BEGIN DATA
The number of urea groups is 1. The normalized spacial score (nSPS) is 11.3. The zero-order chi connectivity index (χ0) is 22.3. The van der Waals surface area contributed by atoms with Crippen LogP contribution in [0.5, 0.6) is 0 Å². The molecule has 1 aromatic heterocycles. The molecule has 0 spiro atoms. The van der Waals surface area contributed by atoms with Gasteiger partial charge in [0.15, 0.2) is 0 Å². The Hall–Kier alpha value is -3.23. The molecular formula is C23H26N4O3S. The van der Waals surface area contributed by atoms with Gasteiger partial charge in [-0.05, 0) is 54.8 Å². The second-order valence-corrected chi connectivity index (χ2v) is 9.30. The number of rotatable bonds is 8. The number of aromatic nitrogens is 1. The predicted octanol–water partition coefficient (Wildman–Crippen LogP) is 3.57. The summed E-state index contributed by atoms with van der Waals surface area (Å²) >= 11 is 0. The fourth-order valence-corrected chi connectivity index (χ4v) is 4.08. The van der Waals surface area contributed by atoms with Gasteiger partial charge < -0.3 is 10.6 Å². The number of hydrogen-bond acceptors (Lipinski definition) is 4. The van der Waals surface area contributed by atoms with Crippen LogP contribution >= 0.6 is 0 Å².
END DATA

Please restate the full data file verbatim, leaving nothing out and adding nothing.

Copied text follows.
The number of urea groups is 1. The normalized spacial score (nSPS) is 11.3. The zero-order chi connectivity index (χ0) is 22.3. The van der Waals surface area contributed by atoms with Crippen LogP contribution in [0.5, 0.6) is 0 Å². The molecule has 1 aromatic heterocycles. The molecule has 0 spiro atoms. The van der Waals surface area contributed by atoms with Gasteiger partial charge in [0.15, 0.2) is 0 Å². The Hall–Kier alpha value is -3.23. The molecular formula is C23H26N4O3S. The van der Waals surface area contributed by atoms with Gasteiger partial charge in [-0.05, 0) is 54.8 Å². The second-order valence-corrected chi connectivity index (χ2v) is 9.30. The number of rotatable bonds is 8. The number of aromatic nitrogens is 1. The predicted octanol–water partition coefficient (Wildman–Crippen LogP) is 3.57. The summed E-state index contributed by atoms with van der Waals surface area (Å²) >= 11 is 0. The fourth-order valence-corrected chi connectivity index (χ4v) is 4.08. The van der Waals surface area contributed by atoms with Gasteiger partial charge < -0.3 is 10.6 Å². The number of hydrogen-bond acceptors (Lipinski definition) is 4. The van der Waals surface area contributed by atoms with Crippen LogP contribution >= 0.6 is 0 Å².